The best thing about working in the bay area (aka norcal) is being surrounded with a thriving community of like-minded industry professionals. I have had the opportunity to meet a good number of “forward-thinking/gadget-friendly/geeky/fun/cool” people who share my interest in UX research and design. The best part about the community here is that when I tell people about interaction design they are usually familiar with the type of work that we do or think that it’s awesome that such a field of study exists. There are definitely less confused faces and more positive reactions and interest in HCI. This beats having to reduce and oversimplify all that I do professionally to a mere…”I make things user-friendly”. So I am really thankful that I found an internship out here. The people are great, the weather enjoyable and the food variety unbeatable; I think we should all move to norcal =).
So I have just discovered Posterous. It is a cool website that creates a blog for you…all you have to do is email!!!!! So, if I want to display links, photos, audio or video all I have to do is attach it to my email and….Wah-La I have just contributed to my hundredth blog. One of the most amazing features of Posterous is that it allows me to integrate all my other social networking sites by letting me to choose which ones I want to send the post to. This gives me the liberty to update any of my social networking sites via email without having to bother with having to recall the multiple variations of my username/passwords or hassle with the constraints of learning a new user interface. SWEET find.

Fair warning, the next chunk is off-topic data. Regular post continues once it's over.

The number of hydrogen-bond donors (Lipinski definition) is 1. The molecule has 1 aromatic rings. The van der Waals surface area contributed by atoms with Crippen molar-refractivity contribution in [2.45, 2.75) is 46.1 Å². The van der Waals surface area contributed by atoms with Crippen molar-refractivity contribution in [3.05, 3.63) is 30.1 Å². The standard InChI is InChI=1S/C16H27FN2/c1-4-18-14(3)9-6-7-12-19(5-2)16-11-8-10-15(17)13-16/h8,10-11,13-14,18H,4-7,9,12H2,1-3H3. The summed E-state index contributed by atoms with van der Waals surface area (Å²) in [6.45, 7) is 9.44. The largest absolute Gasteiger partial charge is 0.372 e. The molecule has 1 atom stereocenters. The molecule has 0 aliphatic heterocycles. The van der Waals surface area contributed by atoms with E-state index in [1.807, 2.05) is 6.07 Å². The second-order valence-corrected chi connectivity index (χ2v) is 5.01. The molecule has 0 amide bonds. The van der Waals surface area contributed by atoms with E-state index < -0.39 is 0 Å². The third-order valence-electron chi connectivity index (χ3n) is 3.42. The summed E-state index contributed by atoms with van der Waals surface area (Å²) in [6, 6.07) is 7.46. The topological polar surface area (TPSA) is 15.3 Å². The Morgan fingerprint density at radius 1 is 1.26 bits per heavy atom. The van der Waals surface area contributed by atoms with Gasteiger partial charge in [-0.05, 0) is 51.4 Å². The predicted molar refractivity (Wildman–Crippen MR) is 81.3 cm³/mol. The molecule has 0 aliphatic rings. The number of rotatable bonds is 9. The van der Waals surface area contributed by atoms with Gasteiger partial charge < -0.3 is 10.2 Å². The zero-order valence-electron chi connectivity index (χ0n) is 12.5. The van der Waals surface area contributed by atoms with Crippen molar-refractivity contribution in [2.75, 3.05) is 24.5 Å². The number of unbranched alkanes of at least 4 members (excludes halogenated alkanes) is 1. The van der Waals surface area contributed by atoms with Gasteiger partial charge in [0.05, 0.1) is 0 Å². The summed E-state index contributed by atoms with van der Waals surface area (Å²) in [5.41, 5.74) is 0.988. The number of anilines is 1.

Last Thursday, my hard drive died on me. Every time I tried to start my computer the white loading screen of death kept thinking and refreshing while the fan blew out of control. So for the past few days I have been back and forth between the various Apple stores in the area competing with crowds of people lined up outside the stores to purchase the new iPhone. I made an appointment today to see a genius at the store and it was completely chaotic with crowds of people checking out and purchasing ipods, phones and laptops. After waiting for about an hour, the genius told me that I needed to get my hard drive replaced which could take anywhere from 24-48 hours. It doesnt seem like a big deal, but it feels like forever. Luckily, I backed up most of my files recently….but there are still things I wish I could have salvaged. ugh…Live and learn.
Even though I work at a computer all day for my internship at NASA…there is something about not being able to use my computer when I come home that has left me in a state of withdraw．．.I still feel internet deprived and music deprived since I can’t charge my iPod touch! *sigh